From this batch I bottled an impressive 14 litres of WINE
with 10% alcohol content and 7% acidity.

At this time the wine tastes okay, it is neither sweet nor sour, it just tastes pleasant.

Even my non-drinking parents were impressed,  I was ecstatic!

On the long weekend in June we tried a bottle but it was not very nice, I thought I had made a lot of vinegar.  Then on the long weekend in October, 9 months later, I tried the wine again and was pleasantly surprised that it was not only drinkable, it was actually very lovely and refreshing.

This year, I have purchased a stainless steel wine press to squash the grapes.  Bring on the grapes!

Buon appetito, I hope you have enjoyed this wine making tutorial.
Enjoy, Merryn.

Wednesday, 19 November 2014

Home made Cough Syrup that actually tastes good.

Friends were visiting the other day and I offered the gentleman a glass of water as his coca cola was finished.  "No thanks" he said, "I don't drink water, water rusts you from the inside".  

I don't think I will ever forget this quote Trevor.

Dylan has had a cough for two weeks, one of those nagging, dry coughs that hang around forever.
He doesn't like the traditional cough lozenges so I made a bottle of simple,  home made cough syrup from ingredients in the cupboard.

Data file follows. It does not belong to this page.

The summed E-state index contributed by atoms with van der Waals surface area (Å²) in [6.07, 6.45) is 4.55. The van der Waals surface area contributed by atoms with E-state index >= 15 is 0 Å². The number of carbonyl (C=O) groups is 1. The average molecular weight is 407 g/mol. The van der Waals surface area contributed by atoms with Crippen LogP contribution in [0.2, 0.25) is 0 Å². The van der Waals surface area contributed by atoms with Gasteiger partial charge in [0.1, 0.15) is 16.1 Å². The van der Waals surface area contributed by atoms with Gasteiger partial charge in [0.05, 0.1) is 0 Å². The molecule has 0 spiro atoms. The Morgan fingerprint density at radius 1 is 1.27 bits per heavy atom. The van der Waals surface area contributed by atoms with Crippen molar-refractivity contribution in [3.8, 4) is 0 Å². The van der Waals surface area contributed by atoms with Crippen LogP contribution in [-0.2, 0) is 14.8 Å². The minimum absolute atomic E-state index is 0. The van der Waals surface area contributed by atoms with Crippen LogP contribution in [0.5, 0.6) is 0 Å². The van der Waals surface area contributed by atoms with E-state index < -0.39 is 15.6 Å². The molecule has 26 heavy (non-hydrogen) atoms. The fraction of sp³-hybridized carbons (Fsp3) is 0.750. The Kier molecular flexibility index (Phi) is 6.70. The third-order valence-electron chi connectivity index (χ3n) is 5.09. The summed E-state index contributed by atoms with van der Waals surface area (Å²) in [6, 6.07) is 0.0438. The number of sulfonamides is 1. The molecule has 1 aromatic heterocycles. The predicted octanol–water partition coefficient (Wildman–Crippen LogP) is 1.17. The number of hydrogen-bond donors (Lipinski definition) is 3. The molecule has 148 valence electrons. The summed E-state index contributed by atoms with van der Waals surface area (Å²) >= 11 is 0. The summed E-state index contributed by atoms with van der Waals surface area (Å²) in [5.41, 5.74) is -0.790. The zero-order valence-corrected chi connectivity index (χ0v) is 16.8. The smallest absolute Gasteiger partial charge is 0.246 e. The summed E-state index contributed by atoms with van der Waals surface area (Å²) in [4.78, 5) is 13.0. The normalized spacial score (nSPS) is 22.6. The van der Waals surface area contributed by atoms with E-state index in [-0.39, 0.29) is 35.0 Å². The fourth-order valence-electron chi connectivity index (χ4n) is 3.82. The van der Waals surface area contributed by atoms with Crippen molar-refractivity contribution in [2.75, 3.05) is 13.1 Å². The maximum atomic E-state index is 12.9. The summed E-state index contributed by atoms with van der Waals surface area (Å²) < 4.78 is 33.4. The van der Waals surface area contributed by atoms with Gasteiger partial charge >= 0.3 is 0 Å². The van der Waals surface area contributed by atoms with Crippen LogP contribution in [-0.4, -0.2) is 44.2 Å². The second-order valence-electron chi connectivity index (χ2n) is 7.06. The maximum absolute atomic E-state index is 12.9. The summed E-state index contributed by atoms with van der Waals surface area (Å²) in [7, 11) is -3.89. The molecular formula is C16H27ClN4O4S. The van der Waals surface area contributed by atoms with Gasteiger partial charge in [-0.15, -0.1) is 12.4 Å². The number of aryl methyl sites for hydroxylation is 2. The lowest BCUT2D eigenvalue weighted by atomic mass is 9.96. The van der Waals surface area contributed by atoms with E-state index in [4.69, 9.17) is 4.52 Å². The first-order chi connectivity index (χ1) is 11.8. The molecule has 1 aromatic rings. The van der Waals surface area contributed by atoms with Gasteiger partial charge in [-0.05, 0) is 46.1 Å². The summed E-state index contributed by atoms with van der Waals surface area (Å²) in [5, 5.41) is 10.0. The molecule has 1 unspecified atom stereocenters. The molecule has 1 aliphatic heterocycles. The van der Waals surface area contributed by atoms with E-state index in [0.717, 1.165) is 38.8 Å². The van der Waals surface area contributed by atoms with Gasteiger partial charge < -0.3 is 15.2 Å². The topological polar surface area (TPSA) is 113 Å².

I have to share this recipe as it works and  is easy to drink as it tastes good.

I thank Wellness Mama for her suggestion.

Make it and store in the refrigerator for up to two months, if it lasts that long.

Note the scribbly hand writing as a last minute thought, before I planned to share it here.

Home Made Cough Syrup
1 litre of filtered water (I used rainwater)
1/2 cup chopped fresh ginger
1/4 cup dried chamomile flowers
1/4 cup dried marshmallow root
1 tablespoon cinnamon
1/4 cup lemon juice
1 cup honey

Put the ginger and herbs into a medium saucepan and add the water.
Bring to a boil and reduce to a simmer.  Simmer until the quantity is reduced to half.  
Pour through muslin or cheesecloth to strain the herbs out, discard the herbs.
While the liquid is still warm mix with the freshly squeezed lemon juice and honey.
Mix well.  Store into a sterilised air tight container, label and keep in fridge for up to 2 months.